BI Competency Centers Arise to Guarantee Corporate Investments

Aim of new groups is to bring business users into the process

LAS VEGAS -- As part of its preparation to acquire TD Waterhouse Group Inc., Ameritrade Holding Corp. last April launched a business intelligence competency center made up of business users whose charter is to make sure the company’s BI investments yield results.

The notion of a BI competency center is growing as companies seek a formalized mechanism to shepherd the expansion of BI and ensure that investment matches business needs, according to IT managers at Computerworld’s BI Perspectives conference here last week.

Sankar: 'Business users have to become part and parcel of this process.' Credit: Wendy Browne

Sankar: "Business users have to become part and parcel of this process."

Credit: Wendy BrowneM.C. Sankar, vice president of enterprise applications development at what is now called TD Ameritrade Holding Corp. in Omaha, said his company is building the competency center as it works to embed BI analysis about clients into front-line workers’ processes. The center, which TD Ameritrade operates virtually, is key to supporting the company’s efforts to make decisions based on BI analysis, he added.

“Business users have to become part and parcel of this process,” he said. “ is the basic framework that will make our BI investment work.”

Need for Capabilities

Creation of the company’s competency center was prompted by the need for more advanced BI capabilities to include the client base Ameritrade is gaining through TD Waterhouse. The competency center is made up of 10 representatives from different areas of the business who spend 40% to 50% of their time working for the center.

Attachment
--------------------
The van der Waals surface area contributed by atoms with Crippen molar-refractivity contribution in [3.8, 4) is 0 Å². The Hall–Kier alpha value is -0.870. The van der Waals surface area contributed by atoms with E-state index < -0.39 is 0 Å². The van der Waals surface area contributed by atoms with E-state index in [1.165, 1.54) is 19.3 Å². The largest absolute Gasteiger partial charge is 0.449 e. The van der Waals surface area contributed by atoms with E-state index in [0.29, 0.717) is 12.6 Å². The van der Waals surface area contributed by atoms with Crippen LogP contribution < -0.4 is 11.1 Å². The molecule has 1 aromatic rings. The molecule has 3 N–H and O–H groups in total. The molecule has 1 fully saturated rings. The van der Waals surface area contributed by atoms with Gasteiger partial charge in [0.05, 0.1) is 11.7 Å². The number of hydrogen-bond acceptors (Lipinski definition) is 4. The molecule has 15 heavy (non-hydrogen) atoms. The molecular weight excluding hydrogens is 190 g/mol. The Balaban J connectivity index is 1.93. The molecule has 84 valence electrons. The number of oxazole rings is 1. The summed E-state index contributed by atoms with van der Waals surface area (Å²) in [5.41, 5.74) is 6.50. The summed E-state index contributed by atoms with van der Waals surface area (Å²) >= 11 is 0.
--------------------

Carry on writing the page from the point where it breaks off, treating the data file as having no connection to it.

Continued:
The team is responsible for gathering requirements for BI projects, designing those projects and prioritizing them. One of its first tasks is coming up with common metadata — or data definitions — that users from finance, human resources, sales, marketing and other departments can agree on, Sankar said. Members can also communicate to IT any problems their lines of business might have with a project.

“They become passionate about this, and they take it back to their business units,” Sankar said. “It creates that collaborative force... that will help us anticipate the needs of BI.”

Bonnie Smith, division vice president of IT and business consulting at Abbott Laboratories, said the company is now finalizing efforts to launch a competency center to examine BI investment and develop standards and best practices.

The need for the center arose from a realization late last year that IT investments in BI and data warehousing made by the Abbott Park, Ill.-based company were not being co¿ordinated, she said.

Smith: '[BI] is all around . . . pulling out key pieces of information and bundling them.' Credit: Wendy Browne

Smith: "[BI] is all around . . . pulling out key pieces of information and bundling them."

Credit: Wendy BrowneRaytheon Missile Systems is working on a BI competency center project that it began in July and is aiming to expand to Raytheon Co.’s other six business units, said Mark Westergaard, BI manager of the missile systems unit in Tucson, Ariz.

The goal of the center is to provide a strategy to create a best-in-class BI environment and to align that strategy to key business initiatives and needs, Westergaard said.

“BI wasn’t well known outside of IT,” he said. “We had a lot of explaining to do, a lot of evangelism.”

Beginning next month, the Raytheon center will be launching several pilot projects, including ones to track and analyze defects and cycle times in manufacturing using a new standard BI architecture developed by the center.

Initially, the company will use consultants to staff the center, but it plans to move its own employees into those roles later, he added. The work of the center has already allowed Raytheon to identify previously hidden pockets of BI expertise.

“We’ve found all kinds of people with special skills that we can now align, where we used to go out and hire somebody,” Westergaard said.

Ora Fish, data warehouse manager at Rensselaer Polytechnic Institute in Troy, N.Y., said the university has a steering committee made up of nine representatives from different end-user departments that functions as a BI competency center.

“You absolutely must have people who are accountable for the success of BI and who are dedicated full-time to this,” she said.

Copyright © 2006 IDG Communications, Inc.

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